Woodstock Film Festival
" October 3, 2009"
by Robert Putignano

Kevin Zegers and Jason Ritter star in The Perfect Age of Rock 'n' Roll; the critically acclaimed Spike Lee is the executive producer for this engaging film/music project that was shot mostly on location in New Jersey, New York and Los Angeles. Scott Rosenbaum deserves top shelf kudos for writing and directing this intriguing cross country film. The main theme focuses on a punkish rock star Zegers, and the story flashes back to the time when the band was trying to regroup and record their third album, and forward to current (not so good) times. And here is the basic theme; after their massively selling debut recording, lead vocalist Zegers treks back to his Long Island hometown to re-recruit the guitarist/songwriter Ritter who was largely responsible for their debut smash. As often happens, the songwriter receives no writing credits and seemingly leaves the band. After the follow-up album goes nowhere, the singer pretty much has to suck up and convinces the talented songwriter/guitarist to put the band back together in its original form.

Of course there are some strings. Specifically, the songwriter wants to travel cross-country in a bus as opposed to flying. So guess who the bus driver is? Peter Fonda is the perfect actor to portray an aging hippie who lived through and endured the '60s and '70s. Along the way, the rock band wanders into to a juke joint to see their Blues heroes jamming away and joins in with the their heroes. There are several fascinating moments throughout - some dramatic, other parts sad - but it's also humorous. For example, the traveling band enjoys testing the lead singer to guess what is playing on the radio. He never gets it right. These "guess the artists" tests take place several times and always had me in stitches. This vocalist had no clue. Of course, the band manager/bus driver Fonda and the band mates loved taunting him, making for some of the most fun segments to watch.

Last but not least, this '90s era rock and roll movie also pays homage to Blues masters, Specifically: Pinetop Perkins, Hubert Sumlin, Sugar Blue, Willie 'Big Eyes' Smith and Bob Stroger, all of whom make appearances in this highly entertaining flick. The Perfect Age of Rock n' Roll is an interesting concept that portrays the ups and downs of the music business, and exemplifies why it is such a tough game. Bottom line is it's a wonderful premise to build around, and all the actors and performers interact neatly.

I had the opportunity to interview The Perfect Age of Rock 'n' Roll Producer Joe White: "Everyone worked really hard on this film. We are at the point of figuring out the distribution, and we are trying to be selective about who we hand our baby to. This story is a precious legacy to us. We didn't make it to make money or to make ourselves famous. We made it because of our love and respect for the art form.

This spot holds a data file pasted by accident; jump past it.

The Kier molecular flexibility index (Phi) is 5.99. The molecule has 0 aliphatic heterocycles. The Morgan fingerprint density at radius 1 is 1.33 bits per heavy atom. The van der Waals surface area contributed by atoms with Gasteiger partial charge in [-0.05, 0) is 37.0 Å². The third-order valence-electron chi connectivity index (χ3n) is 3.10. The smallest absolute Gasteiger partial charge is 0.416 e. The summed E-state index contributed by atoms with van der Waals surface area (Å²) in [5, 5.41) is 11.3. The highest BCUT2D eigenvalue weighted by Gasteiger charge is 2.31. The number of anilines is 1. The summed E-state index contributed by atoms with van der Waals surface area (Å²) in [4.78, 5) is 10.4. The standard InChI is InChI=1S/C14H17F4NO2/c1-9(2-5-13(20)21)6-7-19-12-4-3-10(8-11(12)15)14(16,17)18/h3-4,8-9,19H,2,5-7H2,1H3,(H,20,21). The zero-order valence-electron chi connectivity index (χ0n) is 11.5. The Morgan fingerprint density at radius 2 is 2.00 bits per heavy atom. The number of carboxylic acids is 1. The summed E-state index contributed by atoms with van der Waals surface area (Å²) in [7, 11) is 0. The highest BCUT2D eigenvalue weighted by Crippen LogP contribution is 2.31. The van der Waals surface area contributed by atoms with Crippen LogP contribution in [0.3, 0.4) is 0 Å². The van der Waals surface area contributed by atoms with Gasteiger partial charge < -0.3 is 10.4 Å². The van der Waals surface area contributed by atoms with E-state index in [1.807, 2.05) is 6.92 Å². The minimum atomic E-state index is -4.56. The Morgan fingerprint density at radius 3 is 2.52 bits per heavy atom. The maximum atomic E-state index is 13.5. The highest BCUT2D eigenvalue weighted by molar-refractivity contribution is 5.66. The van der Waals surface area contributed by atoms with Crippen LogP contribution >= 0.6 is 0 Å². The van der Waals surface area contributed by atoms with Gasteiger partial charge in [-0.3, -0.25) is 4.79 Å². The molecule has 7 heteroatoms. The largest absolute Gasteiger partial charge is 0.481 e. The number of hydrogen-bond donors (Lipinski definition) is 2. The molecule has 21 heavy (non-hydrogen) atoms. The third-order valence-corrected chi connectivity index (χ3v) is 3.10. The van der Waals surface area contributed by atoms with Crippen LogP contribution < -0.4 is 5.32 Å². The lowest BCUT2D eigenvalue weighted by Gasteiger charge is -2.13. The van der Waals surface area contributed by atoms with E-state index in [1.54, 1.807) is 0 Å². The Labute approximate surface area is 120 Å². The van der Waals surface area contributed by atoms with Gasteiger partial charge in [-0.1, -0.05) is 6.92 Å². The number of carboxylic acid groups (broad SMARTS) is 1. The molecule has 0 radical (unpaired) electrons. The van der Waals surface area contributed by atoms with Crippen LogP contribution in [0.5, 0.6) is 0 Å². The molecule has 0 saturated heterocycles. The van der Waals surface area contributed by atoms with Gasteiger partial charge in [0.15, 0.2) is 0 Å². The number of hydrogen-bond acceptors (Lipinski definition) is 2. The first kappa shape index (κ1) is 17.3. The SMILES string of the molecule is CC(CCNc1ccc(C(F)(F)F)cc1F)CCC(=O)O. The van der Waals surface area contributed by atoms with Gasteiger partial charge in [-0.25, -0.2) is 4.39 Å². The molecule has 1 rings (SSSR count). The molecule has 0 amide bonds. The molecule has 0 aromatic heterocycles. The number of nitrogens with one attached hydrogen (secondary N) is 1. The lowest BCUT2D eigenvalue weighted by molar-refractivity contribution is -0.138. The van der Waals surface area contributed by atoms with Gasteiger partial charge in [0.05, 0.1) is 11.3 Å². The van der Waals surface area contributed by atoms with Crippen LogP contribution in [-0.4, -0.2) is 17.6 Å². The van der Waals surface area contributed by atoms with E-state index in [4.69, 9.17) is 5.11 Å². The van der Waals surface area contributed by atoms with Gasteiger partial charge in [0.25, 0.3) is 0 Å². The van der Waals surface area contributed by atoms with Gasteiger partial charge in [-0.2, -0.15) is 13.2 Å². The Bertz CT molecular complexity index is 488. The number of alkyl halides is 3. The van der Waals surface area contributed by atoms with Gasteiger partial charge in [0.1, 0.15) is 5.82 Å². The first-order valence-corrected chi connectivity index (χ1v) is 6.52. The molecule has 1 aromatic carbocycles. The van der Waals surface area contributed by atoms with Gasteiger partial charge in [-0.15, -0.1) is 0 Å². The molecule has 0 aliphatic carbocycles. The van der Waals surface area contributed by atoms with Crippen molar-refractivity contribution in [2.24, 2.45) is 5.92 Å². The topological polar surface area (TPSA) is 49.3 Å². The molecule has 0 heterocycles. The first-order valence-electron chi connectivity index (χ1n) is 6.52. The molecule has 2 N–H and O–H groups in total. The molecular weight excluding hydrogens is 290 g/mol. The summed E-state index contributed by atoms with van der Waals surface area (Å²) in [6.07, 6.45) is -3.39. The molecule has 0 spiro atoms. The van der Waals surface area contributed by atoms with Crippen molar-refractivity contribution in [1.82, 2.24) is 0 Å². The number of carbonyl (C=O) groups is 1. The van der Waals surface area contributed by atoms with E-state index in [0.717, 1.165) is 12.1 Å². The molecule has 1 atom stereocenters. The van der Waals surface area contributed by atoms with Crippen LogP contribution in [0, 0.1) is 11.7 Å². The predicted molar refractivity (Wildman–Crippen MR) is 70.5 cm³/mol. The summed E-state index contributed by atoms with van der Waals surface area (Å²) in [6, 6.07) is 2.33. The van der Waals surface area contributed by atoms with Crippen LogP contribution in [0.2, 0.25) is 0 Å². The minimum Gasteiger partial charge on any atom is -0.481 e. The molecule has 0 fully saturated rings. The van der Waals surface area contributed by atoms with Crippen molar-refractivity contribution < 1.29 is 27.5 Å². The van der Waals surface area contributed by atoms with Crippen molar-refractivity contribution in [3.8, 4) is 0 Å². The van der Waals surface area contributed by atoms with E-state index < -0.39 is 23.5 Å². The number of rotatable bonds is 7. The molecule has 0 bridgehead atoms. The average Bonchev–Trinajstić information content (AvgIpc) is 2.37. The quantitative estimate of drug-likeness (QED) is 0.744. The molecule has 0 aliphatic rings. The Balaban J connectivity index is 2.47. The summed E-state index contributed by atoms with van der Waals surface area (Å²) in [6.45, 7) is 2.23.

"The film really is a wonderful commentary on the bastardization of the Blues into rock n roll. I have had a few people who have seen it more than once, and they all say the same thing, that it's better the second time. A lot of films are made with timing in mind, and they choose celebrity over talent. Every actor in our film really took on the role. We lived it hard and fast while making it, and every ounce of that commitment is on the screen from the talent you see on camera down to the nice people who kept the coffee hot on the long nights of shooting. "Having the Blues band in this film was just a further commitment to the authenticity, its magic and its currency. It's intangible but very real. We hope that everyone has as much fun watching it as we had making it."

After the screening in Woodstock, and topping off the evening, the movie stars' Blues band performed. And what a night it was. The band started as a guitar, bass, and drum trio, and as the night went on Sugar Blue, Hubert Sumlin, and Pinetop Perkins were featured. First up was Sugar Blue, who (as always) exhibited high voltage harp playing and vocals and for my ears was the most intense segment of the evening. Sugar Blue's new CD Threshold, by the way, is a more than worthwhile listen. Check it out!

Next up was the always dapper Hubert Sumlin who stepped right up to the microphone and stated, "Ladies and gentleman, I feel really good tonight," and he wasn't messing with us. Mr. Sumlin was very much on his game on this very special night. Hubert's interplay with Sugar Blue was tantalizing as it became obvious that both musicians have huge respect for each other and listened carefully so no one ever touched the other's toes. Finally, it was the ever youthful Pinetop Perkins who closed out the Blues show, and ageless wonder dazzled. Not only does Pinetop look strong, he also obtains a youthful facial stare, smile, and his timing is still impeccable. So imagine having the likes of Pinetop Perkins, Hubert Sumlin and Sugar Blue in the same band closing the night out!

If there was any downside to this performance, it was that during the all-star jam with Pinetop, Hubert and Sugar, Bob Margolin had his guitar turned up far too loud, so much so, he drowned out Hubert.

No matter, this was a great night of film and music. It's rare that we see segued programming such as this. Now for the hopeful news. The plan is eventually to start to dog and pony this excellent film and have the band play afterwards all across the land! Let's hope this happens, and best wishes to everyone involved in this outstanding production. Should this become a reality, don't miss it! If it doesn't, check out The Perfect Age of Rock 'n' Roll, You won't be disappointed.

Bob Putignano: www.SoundsofBlue.com